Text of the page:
Ms. Aylward noted that only two of the three breakout groups suggested including port activity metrics. She also noted that past Working Group discussions have addressed whether these types of metrics have national utility or are more useful for one port to develop and track its own performance time.

Dr. Wakeman suggested that BTS indicate to the Working Group which metrics or data would have national utility. Dr. Schmitt responded that BTS would like to hear the Working Group’s suggestions on this topic. He added that BTS wants to report on data that are meaningful. BTS’ immediate focus for generating the first Annual Report to Congress will be on compiling data that are already publicly available. The first report will provide a foundation for assessing or potentially adding new data and measures in the future, while setting context to increase stakeholders’ general situational awareness of ports. He added that the Office of Management and Budget (OMB) would need to approve any new data collection efforts.   

Ms. Aylward suggested that the PPFSP presents a significant and important opportunity to educate policymakers, lawmakers, and others about ports.

Ms. Rayman said that she had previously suggested how port performance data could be used in the future, but that she believed the Working Group needs to first prioritize satisfying Congressional requirements. She also noted that U.S. DOT is conducting several related rulemakings on transportation performance measures, including one for freight. She also stated that there is a FAST Act requirement for U.S. DOT to establish a Multimodal Freight Network. Along with the requirement for the PPFSP, this seems to indicate Congress’ overall interest in gathering information about the nation’s freight transportation network.

Mr. Pavlak stated that he understands that some Working Group members perceive the PPFSP as an opportunity to educate Congress and others about the role and importance of ports, but that he believes the Working Group should stick closely to statutory requirements when preparing its recommendations to BTS.

Dr. Yoh said that some Working Group members had expressed a concern about scope creep, but that she sees value in trying to anticipate what additional information Congress may request next.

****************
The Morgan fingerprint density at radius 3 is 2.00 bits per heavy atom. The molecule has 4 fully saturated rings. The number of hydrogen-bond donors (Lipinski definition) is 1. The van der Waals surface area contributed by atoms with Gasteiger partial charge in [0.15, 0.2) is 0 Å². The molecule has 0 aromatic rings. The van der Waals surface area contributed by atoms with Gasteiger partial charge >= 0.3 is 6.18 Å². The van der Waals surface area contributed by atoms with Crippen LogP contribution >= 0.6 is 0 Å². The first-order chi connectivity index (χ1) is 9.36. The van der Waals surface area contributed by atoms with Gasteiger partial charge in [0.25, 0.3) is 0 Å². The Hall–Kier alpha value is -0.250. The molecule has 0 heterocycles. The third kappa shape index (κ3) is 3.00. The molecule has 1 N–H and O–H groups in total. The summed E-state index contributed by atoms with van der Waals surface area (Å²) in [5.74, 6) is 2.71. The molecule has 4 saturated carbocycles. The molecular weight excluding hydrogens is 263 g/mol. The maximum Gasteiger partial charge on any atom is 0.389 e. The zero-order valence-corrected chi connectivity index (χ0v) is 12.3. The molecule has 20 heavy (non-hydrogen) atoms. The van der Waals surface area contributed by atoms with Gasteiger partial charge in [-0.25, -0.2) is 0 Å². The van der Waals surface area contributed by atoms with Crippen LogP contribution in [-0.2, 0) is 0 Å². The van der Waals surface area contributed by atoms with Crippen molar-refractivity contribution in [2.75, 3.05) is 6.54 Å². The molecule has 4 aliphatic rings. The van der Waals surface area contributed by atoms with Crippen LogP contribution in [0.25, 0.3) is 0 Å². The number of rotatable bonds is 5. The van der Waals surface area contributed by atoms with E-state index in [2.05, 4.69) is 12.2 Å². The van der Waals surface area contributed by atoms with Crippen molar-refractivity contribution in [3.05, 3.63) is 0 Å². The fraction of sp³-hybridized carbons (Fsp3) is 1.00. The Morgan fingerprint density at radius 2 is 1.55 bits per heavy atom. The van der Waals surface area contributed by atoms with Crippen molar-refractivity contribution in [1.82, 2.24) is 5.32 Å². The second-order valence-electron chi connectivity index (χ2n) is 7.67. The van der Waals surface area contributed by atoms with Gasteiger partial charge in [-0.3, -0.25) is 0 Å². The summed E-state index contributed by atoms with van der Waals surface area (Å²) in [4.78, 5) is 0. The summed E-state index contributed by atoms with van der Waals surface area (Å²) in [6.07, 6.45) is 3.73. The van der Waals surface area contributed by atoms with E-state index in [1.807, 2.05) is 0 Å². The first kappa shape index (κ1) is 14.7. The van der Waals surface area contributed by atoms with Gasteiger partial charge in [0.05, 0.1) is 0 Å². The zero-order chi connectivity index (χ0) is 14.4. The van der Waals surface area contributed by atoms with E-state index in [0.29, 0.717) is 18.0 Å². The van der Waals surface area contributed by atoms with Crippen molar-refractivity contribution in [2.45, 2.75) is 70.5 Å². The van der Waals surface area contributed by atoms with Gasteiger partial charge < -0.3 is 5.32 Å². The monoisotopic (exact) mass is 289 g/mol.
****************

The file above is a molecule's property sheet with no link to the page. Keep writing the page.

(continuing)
Ms. Livingstone suggested that the point of performance metrics is to provide actionable information to drive decisions.

Ms. Rayman recommended starting small and being clear about assumptions and limitations, but not steering clear of thinking about potential future applications or implications of the data collected. Ms. Rayman provided a brief example of the FAST Act’s freight provisions. In the law known as MAP-21, U.S. DOT was required to designate a primary freight network of no more than 27,000 miles. She said that U.S. DOT put out a 27,000-mile map that met the statutory requirements, as well as a larger map of more than 40,000 miles. In the FAST Act, Congress directed freight-focused funding to that larger network. She stated that FHWA wants to know where the problem areas are on that network so that funds can be directed at chokepoints (e.g., grade crossings).

Ms. Brand, of MARAD, suggested that Congress lacks information about ports since the private sector has traditionally been more directly involved in data collection and analysis. She also suggested that the Federal government should only be collecting data if the data can help fix problems. Ms. Aylward agreed that the relationship between the Federal government and U.S. ports is evolving.

Mr. Seroka, of the Port of Los Angeles, said that in the past several years, there has been more collaboration among solutions-driven port stakeholders. He suggested that this collaboration needs to be demonstrated to Congress, and that one way to do this would be to have industry representatives appear with the BTS Director when she goes before Congress to deliver the first Annual Report.

Mr. Gold, of the NRF, stated that his organization wants to bring more visibility to port congestion. He cited truck turn times as an example, saying that there should be national uniformity on how that is defined and measured. He added that the port performance data collected by BTS should help to pinpoint where resources need to be directed.